Andy Mann, Progress Bank's President is clearly pleased with the results so far of his new building. Seems a little like a proud papa, and should be.
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After the Progress Bank tour, we toured UNA's also super cool Student Union Building, also in progress. This building is situated on UNA's South most demarcation line, at the North end of Court Street. The intention is to bring the community together and welcome the community. - I'm thinking this amazing building might just accomplish it.
It's easy to see just where Hugo's modern vibe is right now. The most pronounced feature here is a really huge gallery space, running the length of the building. Huge ceilings, huge walls, massive open areas, lots of glass. Oh, and we're finally getting a Starbucks.
I think UNA's gonna have something here. Can't wait to see the final v. - maybe before the end of the year.
Architect Hugo Dante's tour Thursday of the new to the shoals Progress Bank was quite impressive. Seems to be shaping up to be quite a beautiful modern, very open, lots of glass structure.
I love the super cool "gallery" area that you'll walk right into from the front. Huge walls, tall celiings, clean geometric layout where they plan to hang local artists work from time to time - with plans for artist showings, social events etc.
The street department is taking this beauty down from long time Tuscumbia attorney Tom Heflin's front yard.
I rarely have time to personally round them up like this but this one's maybe a little special. In addition to being a beautiful old oak that's been here longer than any of us have, the burl at the trunk has a great chance of offering some amazing grain.
The final piece from this tree might just be worthy of a local fund raiser/auction of some kind. I'd like to hear if there's a philanthropic group that might be interested in teaming. Furniture (or fund raisers) from this one won't be seen before a year, more than likely a couple (primarily depending on the thickness of our milling.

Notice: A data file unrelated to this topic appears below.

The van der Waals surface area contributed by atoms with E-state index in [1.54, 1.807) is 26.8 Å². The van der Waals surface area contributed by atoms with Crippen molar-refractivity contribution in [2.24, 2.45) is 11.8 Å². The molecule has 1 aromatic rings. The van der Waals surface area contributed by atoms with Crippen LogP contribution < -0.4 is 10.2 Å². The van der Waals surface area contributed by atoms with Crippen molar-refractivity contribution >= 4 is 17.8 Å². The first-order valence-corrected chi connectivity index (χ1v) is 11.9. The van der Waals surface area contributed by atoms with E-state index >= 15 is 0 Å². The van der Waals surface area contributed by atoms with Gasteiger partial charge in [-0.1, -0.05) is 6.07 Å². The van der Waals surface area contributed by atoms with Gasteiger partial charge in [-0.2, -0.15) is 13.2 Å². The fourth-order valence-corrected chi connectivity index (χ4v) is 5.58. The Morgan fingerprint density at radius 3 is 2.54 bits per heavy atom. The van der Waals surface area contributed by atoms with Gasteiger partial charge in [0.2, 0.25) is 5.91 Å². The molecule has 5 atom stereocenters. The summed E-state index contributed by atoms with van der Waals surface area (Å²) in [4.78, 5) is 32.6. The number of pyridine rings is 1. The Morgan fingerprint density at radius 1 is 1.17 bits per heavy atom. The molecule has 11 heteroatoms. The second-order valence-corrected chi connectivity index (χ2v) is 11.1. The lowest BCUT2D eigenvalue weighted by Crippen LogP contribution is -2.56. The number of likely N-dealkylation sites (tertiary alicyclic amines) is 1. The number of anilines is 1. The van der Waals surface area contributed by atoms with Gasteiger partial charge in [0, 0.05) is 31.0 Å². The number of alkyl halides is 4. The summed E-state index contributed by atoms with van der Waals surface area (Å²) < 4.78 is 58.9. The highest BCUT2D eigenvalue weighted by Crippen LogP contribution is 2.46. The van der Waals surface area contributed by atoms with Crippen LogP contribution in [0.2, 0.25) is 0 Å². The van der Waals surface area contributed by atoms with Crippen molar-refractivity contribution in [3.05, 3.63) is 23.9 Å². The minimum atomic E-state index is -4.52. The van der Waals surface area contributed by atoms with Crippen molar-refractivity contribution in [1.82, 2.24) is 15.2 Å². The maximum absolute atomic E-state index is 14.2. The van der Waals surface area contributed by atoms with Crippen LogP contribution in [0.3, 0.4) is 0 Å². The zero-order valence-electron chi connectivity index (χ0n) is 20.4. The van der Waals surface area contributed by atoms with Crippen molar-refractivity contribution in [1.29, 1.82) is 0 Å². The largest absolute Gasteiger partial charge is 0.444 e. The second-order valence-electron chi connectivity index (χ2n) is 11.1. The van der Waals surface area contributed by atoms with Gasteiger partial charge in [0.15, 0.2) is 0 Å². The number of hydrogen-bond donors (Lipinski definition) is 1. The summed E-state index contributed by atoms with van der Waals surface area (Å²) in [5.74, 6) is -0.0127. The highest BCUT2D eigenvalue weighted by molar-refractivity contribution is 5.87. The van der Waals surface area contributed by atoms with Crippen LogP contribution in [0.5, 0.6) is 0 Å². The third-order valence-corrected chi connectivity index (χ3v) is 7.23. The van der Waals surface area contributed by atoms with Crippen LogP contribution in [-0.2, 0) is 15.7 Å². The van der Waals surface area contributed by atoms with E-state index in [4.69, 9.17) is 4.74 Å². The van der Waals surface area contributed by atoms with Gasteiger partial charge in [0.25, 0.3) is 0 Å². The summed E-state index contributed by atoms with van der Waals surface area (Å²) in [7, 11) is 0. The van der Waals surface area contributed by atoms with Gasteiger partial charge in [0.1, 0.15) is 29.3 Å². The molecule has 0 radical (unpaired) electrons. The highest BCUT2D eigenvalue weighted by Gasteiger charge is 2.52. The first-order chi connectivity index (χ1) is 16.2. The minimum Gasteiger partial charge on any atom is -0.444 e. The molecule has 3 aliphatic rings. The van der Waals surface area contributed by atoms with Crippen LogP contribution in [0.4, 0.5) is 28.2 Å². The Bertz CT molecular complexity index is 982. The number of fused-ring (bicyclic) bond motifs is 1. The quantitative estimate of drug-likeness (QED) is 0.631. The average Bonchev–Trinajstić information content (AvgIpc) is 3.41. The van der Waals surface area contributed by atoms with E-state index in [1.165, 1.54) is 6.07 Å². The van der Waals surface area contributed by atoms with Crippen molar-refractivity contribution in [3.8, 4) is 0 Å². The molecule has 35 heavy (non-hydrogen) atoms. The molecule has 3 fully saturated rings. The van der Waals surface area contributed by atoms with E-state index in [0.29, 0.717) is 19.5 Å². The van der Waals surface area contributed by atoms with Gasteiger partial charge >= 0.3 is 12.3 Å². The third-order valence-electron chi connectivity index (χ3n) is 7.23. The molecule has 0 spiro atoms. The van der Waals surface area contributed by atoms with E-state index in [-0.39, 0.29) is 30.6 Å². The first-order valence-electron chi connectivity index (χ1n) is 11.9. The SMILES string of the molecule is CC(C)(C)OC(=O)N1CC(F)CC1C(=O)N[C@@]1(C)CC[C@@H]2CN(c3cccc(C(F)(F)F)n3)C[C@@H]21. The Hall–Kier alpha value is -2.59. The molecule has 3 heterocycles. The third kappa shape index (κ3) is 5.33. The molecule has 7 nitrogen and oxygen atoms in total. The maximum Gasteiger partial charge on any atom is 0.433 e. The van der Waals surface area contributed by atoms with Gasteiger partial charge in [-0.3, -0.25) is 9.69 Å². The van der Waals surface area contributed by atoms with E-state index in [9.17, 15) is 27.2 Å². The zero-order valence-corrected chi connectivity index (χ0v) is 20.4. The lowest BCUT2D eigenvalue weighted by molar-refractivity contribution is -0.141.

Having my photo taken - one of my most uncomfortable hangups.
The Museum of Alabama sent master photographer Mark Gooch around the state to take pics of 20 Alabamians for the final exhibit of phase two of their amazing project. Not really sure how I ended up in the mix, but the rest of the project seems to be totally first class. They've hired world class Museum designers and fabricators for the project. One of which just completed Presidential Library project in Texas.
Can you see that the photographer might just be "stumped" for the first time in his career? - Can you see how much fun I'm having? If I'm going to get over this one in my lifetime, I think I better get on with it.
It was great seeing our friend Lacey Howard Sunday. We claim her as our own, but she's been living in Des Moines for year's now as an editor for Meredith Publications. I just remembered to get a quick pic before she ran back to spend the rest of Mother's day with her Mama.
Great to see that she hasn't forgotten her Southern friends. Now, we are going to have to tweak the accent a bit, also a lesson on our Southern "pace" is on my agenda as well.
One habit that we seem to have organically begun (and held onto) is if we need something, and can afford to, we buy quality products and hang onto them. Whether it's tools, furniture, cars, rugs and even clothes when we can. My 20 year old Reyn Spooners that continue to be holding up are a great example.
I recently sold my 12 year old Range Rover, after purchasing a Dodge truck. Linda's 12 year old Volvo looks like new - well, if you don't look too close.